Millions of websites are powered by WordPress software and there’s a reason for that. WordPress is the most developer-friendly content management system out there, so you can essentially do anything you want with it. Unfortunately, that has some downsides as well.
For example, if you don’t change your default configuration, hackers and some pesky users with too much curiousity immediately know where to log in to get into your admin area. In WordPress, you can just type in domain.com/wp-admin and it will take you right to the login screen. At that point, it’s all about trying to crack your password. The most common method hackers use is brute force, which allows them to test millions of login combinations in short amount of time.
Giving Hackers a Difficult Time
There’s a few different preventive measures you can take in order to minimize the risk of getting your website hacked.
Back Up Your Website Often
Obviously it depends on how often your website gets updated, but I would suggest at least a weekly backup. There’s many WordPress plugins that can help you with that, but my favorite is BackupBuddy. BackupBuddy will run you about $100, which you would happily pay to be able to restore your hacked website in 5 minutes.
If you’re looking for a free alternative, you are in luck! Ready! Backup is a free plugin that allows you to create automated backups, send them off to Dropbox or FTP, and restore them quickly. I haven’t tried it yet, but so far most reviews are positive.
Another option is UpdraftPlus. It has way more positive reviews than Ready! Backup plugin; however, it seems like the user interface is not as polished. Either way, you can’t beat free!
Limit Login Attempts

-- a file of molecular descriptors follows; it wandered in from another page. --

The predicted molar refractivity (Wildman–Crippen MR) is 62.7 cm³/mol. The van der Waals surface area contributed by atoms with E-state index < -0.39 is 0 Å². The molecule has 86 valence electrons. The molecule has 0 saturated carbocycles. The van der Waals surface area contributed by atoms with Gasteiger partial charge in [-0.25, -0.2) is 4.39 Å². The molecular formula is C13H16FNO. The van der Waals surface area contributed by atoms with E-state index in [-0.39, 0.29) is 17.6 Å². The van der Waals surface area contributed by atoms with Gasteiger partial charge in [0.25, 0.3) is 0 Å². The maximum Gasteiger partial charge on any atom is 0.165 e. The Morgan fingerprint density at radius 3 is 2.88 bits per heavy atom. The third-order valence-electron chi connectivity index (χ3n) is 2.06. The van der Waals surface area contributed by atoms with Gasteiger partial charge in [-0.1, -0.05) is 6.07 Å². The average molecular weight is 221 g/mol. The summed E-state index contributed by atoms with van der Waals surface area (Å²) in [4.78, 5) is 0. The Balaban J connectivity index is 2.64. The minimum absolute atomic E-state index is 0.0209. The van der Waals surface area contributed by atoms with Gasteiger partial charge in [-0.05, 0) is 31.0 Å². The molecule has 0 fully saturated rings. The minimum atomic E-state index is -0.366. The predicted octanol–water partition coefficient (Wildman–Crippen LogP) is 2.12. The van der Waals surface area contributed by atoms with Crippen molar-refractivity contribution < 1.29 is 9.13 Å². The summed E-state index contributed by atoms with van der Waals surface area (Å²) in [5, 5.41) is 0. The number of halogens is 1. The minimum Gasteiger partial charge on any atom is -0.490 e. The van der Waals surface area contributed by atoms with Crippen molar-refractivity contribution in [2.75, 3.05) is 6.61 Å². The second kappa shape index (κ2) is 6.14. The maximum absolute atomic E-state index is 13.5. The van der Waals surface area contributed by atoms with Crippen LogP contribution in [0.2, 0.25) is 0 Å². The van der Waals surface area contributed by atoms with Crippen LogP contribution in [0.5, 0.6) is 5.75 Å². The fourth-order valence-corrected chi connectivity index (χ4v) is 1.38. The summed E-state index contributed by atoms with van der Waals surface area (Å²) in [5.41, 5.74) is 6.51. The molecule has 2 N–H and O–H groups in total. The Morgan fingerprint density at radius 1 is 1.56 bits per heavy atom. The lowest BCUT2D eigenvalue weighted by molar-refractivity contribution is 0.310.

There is a nifty little WordPress plugin called Limit Login Attempts that enables you to limit the number of failed login attempts and even ban an IP for a specified number of hours. Remember how I mentioned brute force attacks and trying millions of different login combinations? Well, with this plugin, brute force attacks would be much harder to pull off.
The hacker would need to have many different proxies because the plugin would keep banning that IP address after a certain number of failed login attempts.
All options are customizable in this plugin. You can select how many failed login attempts you will allow, how long they’re locked out, and how many lockouts it will take to issue a temporary IP ban.
Don’t Use “admin” as Your WordPress Username
Most hackers try to get your password by trying to bruteforce your admin username. If you change your username to something else, that will protect your website immediately.
If you have already installed your website and you chose “admin” as your username, don’t worry about it. There’s still a way to change it.
Create Another Admin User
The fastest way is to register another user and then give that user admin permission. Then you can login with that new admin username and proceed to delete the old “admin” username.
Change it through PHPMyAdmin
If you have many posts and pages assigned to your user and don’t want to re-assign them, you can change your username through PHPMyAdmin. First login to your cPanel and go into PHPMyAdmin. Select your WordPress database and go into wp_users table. Click Edit next to your “admin” user, and change the user_login field to whatever you want it to be.